As the heart of the district, the Channels’ 500-acre digital park includes spaces for research, development and local business opportunities. Malaysia’s newest public destination will be the future home for conferences, education centres and a family-oriented park where locals and guests can explore the world of technology, robotics and virtual reality.

The Mangroves, BiodiverCity’s second and central island dedicated to businesses, is organised around a network of sheltered urban wetlands, creating suitable environments for its namesake Mangrove forests - an important natural infrastructure that doubles as effective powerhouses for sequestering more than four times as much carbon as a typical forest.

"Penang’s vibrant multicultural society and biodiverse ecosystem plays a vital role in the social, economic and physical well-being of its inhabitants. As the local architect and planner, we worked together with BIG and Ramboll to secure inclusivity across all levels, including people, culture, nature and land for Penangites,” said Serina Hijjas, principal architect at HIJJAS.

“BiodiverCity is designed on this premise of ensuring a sound future and a new normal based on a social contract that puts us in harmony with nature and ensures inclusivity for all, both Penangites and the environment.”

At the centre of the Mangroves, the Bamboo Beacon hosts meetings, conferences and major events. In addition, civic amenities are distributed throughout the city to promote inclusive growth and participation in urban life.

BIG further revealed that the buildings in BiodiverCity will be designed to perform efficiently and to a large extent, they will be constructed by low-carbon materials such as bamboo and Malaysian timber in combination with green concrete, a sustainable alternative comprised of industrial waste and recycled materials.

Shonn Mills, global director of Ramboll said, “The Penang South Island vision includes an adaptive infrastructure management platform to harness the site’s renewable resources provided by the sun, wind, rain and ocean. The platform will be ‘plug-and-play’ and include governance to incentivise the use of emerging green technologies as part of an evolving resource management solution.”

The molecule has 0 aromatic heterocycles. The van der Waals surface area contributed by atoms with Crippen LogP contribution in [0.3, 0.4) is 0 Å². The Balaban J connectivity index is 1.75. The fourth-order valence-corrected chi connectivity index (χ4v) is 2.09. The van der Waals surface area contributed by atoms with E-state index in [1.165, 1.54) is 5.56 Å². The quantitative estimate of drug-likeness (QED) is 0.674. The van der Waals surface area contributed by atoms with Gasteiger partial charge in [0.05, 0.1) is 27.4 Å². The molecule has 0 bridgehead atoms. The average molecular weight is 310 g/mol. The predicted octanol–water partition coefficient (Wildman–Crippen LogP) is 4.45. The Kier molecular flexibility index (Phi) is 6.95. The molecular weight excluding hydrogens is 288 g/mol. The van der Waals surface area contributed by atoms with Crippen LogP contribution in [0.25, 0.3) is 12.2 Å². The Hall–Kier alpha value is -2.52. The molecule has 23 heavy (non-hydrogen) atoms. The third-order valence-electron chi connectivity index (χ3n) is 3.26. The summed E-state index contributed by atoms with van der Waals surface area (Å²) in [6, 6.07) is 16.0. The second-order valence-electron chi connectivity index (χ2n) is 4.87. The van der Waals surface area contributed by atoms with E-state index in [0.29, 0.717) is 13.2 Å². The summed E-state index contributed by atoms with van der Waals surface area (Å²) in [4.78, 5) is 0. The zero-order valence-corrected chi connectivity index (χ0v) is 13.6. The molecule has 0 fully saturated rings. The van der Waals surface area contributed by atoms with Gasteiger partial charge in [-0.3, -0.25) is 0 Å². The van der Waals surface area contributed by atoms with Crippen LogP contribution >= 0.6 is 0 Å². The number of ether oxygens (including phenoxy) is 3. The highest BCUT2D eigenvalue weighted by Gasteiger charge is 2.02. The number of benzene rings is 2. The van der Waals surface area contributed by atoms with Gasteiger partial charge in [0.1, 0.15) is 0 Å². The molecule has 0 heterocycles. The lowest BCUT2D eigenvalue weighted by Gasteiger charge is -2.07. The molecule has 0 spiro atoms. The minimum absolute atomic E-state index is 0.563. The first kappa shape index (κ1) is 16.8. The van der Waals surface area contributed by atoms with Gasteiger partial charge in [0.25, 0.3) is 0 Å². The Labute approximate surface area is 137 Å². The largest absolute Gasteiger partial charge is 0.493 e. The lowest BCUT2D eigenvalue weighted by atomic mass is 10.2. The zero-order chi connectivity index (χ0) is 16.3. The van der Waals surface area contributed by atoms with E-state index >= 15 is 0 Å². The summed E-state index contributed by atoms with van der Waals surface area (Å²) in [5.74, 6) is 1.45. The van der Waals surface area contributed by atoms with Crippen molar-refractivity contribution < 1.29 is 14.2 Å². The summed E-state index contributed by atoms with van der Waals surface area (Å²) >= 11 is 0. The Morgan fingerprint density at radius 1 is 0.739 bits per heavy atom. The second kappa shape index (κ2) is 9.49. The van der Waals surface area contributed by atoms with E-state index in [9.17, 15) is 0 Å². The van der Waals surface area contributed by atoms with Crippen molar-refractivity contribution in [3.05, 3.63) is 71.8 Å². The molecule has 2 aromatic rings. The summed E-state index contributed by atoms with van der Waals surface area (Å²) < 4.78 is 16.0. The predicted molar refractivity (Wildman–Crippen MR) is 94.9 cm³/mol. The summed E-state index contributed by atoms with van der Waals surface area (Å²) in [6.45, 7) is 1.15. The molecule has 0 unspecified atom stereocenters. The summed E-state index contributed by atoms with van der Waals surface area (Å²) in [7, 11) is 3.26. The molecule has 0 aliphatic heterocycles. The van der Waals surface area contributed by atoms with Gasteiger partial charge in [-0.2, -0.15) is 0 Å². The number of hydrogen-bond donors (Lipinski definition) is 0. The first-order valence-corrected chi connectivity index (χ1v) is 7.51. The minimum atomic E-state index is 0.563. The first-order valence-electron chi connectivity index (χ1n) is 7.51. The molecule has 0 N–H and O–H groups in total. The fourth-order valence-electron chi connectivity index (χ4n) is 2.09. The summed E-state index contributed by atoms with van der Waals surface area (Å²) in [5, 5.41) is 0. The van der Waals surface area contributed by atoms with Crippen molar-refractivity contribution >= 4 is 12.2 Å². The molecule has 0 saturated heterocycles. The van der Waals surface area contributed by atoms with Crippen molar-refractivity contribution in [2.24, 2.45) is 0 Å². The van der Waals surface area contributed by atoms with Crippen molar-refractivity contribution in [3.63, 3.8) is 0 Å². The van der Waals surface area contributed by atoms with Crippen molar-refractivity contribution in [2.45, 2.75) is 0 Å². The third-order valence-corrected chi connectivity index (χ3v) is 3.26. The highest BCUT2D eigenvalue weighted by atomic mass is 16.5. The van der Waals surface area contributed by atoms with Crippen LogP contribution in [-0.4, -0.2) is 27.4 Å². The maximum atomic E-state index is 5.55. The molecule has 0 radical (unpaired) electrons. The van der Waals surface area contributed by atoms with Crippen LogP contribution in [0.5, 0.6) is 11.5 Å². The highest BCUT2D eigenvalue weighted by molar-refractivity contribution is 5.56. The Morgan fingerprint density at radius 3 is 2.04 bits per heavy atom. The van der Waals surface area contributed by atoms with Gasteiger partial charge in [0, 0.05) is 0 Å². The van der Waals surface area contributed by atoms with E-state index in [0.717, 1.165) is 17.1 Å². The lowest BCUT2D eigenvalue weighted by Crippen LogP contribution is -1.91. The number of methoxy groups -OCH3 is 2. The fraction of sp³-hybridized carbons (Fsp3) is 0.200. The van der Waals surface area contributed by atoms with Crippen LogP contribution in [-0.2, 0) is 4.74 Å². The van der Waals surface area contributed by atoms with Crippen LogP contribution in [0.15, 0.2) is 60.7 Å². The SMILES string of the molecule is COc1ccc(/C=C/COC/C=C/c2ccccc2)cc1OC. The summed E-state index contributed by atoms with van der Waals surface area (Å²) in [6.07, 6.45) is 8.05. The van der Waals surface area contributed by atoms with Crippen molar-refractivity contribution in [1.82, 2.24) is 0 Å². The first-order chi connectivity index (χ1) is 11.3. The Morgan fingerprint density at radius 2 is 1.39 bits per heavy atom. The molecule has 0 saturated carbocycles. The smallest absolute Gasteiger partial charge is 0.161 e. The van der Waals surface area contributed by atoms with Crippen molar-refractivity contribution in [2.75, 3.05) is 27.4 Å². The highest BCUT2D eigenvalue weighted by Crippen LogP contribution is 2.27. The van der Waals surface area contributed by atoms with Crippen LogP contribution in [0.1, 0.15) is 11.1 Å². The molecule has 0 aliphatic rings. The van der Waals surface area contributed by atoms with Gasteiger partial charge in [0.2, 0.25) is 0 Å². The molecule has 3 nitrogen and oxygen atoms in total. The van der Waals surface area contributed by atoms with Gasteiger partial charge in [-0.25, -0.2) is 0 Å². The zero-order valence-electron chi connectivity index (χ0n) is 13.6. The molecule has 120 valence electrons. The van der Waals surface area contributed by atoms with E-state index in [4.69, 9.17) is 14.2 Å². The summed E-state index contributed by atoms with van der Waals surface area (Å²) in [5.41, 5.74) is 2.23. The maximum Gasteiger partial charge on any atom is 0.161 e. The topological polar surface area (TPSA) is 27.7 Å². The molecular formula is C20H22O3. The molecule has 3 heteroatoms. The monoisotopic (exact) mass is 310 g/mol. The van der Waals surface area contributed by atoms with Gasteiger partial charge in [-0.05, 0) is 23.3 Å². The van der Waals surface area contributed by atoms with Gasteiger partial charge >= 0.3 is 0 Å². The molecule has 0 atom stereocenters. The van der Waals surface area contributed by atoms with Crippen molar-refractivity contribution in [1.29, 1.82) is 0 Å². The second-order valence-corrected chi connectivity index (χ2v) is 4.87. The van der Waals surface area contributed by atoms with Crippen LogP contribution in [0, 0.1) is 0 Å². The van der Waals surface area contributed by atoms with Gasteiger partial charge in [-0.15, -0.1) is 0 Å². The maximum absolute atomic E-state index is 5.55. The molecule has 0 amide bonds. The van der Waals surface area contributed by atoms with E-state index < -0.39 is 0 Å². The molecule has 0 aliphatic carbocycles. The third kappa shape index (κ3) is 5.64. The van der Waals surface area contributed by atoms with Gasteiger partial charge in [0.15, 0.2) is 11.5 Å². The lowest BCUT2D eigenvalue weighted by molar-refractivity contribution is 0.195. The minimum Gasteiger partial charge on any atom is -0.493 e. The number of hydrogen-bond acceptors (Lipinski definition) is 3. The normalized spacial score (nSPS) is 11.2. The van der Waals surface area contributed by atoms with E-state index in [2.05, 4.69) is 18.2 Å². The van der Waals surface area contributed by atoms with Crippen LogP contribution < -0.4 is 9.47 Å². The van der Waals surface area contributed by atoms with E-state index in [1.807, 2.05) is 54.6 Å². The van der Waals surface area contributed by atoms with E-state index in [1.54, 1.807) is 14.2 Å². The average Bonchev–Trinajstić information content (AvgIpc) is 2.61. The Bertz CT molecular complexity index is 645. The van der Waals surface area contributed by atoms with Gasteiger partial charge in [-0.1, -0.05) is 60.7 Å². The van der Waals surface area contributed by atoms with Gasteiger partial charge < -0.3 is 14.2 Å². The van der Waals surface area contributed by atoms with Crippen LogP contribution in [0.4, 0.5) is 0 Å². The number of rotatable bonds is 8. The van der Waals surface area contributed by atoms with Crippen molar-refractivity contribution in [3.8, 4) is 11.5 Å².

The Laguna, BiodiverCity’s westernmost island, is organised around a central marina. Eight smaller islands form a miniature archipelago, where floating, stilted and terraced housing takes advantage of the natural setting of Tanjung Gertak Sanggul, and where fisherman landing points can easily access the open waters by navigating each of the island’s waterways. Meanwhile, newly established marine habitats support biodiversity underwater by providing spawning grounds for native species, and recreational points and hatcheries support the local communities along Penang’s southern coast.

A web of ecological corridors connects forest reserves to coastal beaches while supporting habitats and communities across the islands. Within human-populated areas, animals are given safe passage through the continuous canopy and waterways, and within natural habitats, people can safely access elevated boardwalks.

BiodiverCity supports a water, air and land-based autonomous public transportation network, aiming for a car-free environment where streets serve as a safe and welcoming thoroughfare for bikers and pedestrians. Districts are efficiently connected below platforms to increase the efficiency of goods, services and regional mobility, while maximising pedestrian safety throughout the public realm.

BiodiverCity is BIG’s latest masterplan unveiling following Toyota Woven City at the CES conference earlier this year. Last year, BIG presented Oceanix City at the United Nations high-level roundtable on Sustainable Floating Cities, bringing together innovators, explorers, marine engineers and scientists at the UN Headquarters to share ideas and solutions to the threat faced by coastal cities and countries due to rising sea levels.

Images: BIG-Bjarke Ingels Group